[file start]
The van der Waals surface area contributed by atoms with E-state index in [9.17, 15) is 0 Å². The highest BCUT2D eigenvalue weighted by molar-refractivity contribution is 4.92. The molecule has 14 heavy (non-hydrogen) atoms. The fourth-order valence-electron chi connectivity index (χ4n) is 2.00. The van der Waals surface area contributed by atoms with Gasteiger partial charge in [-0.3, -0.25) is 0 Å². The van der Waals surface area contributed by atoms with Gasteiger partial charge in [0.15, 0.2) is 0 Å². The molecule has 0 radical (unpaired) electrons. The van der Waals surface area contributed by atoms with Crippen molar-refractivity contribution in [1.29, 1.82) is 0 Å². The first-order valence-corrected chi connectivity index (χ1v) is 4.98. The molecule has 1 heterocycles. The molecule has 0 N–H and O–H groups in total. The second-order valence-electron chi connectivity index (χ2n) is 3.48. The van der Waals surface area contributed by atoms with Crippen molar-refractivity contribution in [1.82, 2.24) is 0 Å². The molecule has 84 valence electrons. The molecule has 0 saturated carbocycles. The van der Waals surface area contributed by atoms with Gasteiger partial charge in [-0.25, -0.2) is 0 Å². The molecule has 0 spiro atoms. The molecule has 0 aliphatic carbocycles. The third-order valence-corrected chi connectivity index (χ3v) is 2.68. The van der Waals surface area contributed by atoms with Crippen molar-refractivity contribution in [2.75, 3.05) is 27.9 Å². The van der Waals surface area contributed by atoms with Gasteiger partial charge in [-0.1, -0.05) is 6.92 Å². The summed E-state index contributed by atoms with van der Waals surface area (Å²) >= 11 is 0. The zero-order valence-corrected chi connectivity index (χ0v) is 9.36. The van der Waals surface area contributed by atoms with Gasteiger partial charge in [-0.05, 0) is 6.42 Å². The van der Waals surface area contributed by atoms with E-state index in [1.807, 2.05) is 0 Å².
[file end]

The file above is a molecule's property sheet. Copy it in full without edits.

The van der Waals surface area contributed by atoms with E-state index in [9.17, 15) is 0 Å². The highest BCUT2D eigenvalue weighted by molar-refractivity contribution is 4.92. The molecule has 14 heavy (non-hydrogen) atoms. The fourth-order valence-electron chi connectivity index (χ4n) is 2.00. The van der Waals surface area contributed by atoms with Gasteiger partial charge in [-0.3, -0.25) is 0 Å². The van der Waals surface area contributed by atoms with Gasteiger partial charge in [0.15, 0.2) is 0 Å². The molecule has 0 radical (unpaired) electrons. The van der Waals surface area contributed by atoms with Crippen molar-refractivity contribution in [1.29, 1.82) is 0 Å². The first-order valence-corrected chi connectivity index (χ1v) is 4.98. The molecule has 1 heterocycles. The molecule has 0 N–H and O–H groups in total. The second-order valence-electron chi connectivity index (χ2n) is 3.48. The van der Waals surface area contributed by atoms with Crippen molar-refractivity contribution in [1.82, 2.24) is 0 Å². The molecule has 84 valence electrons. The molecule has 0 saturated carbocycles. The van der Waals surface area contributed by atoms with Gasteiger partial charge in [-0.25, -0.2) is 0 Å². The molecule has 0 spiro atoms. The molecule has 0 aliphatic carbocycles. The third-order valence-corrected chi connectivity index (χ3v) is 2.68. The van der Waals surface area contributed by atoms with Crippen molar-refractivity contribution in [2.75, 3.05) is 27.9 Å². The van der Waals surface area contributed by atoms with Gasteiger partial charge in [-0.1, -0.05) is 6.92 Å². The summed E-state index contributed by atoms with van der Waals surface area (Å²) >= 11 is 0. The zero-order valence-corrected chi connectivity index (χ0v) is 9.36. The van der Waals surface area contributed by atoms with Gasteiger partial charge in [-0.05, 0) is 6.42 Å². The van der Waals surface area contributed by atoms with E-state index in [1.807, 2.05) is 0 Å².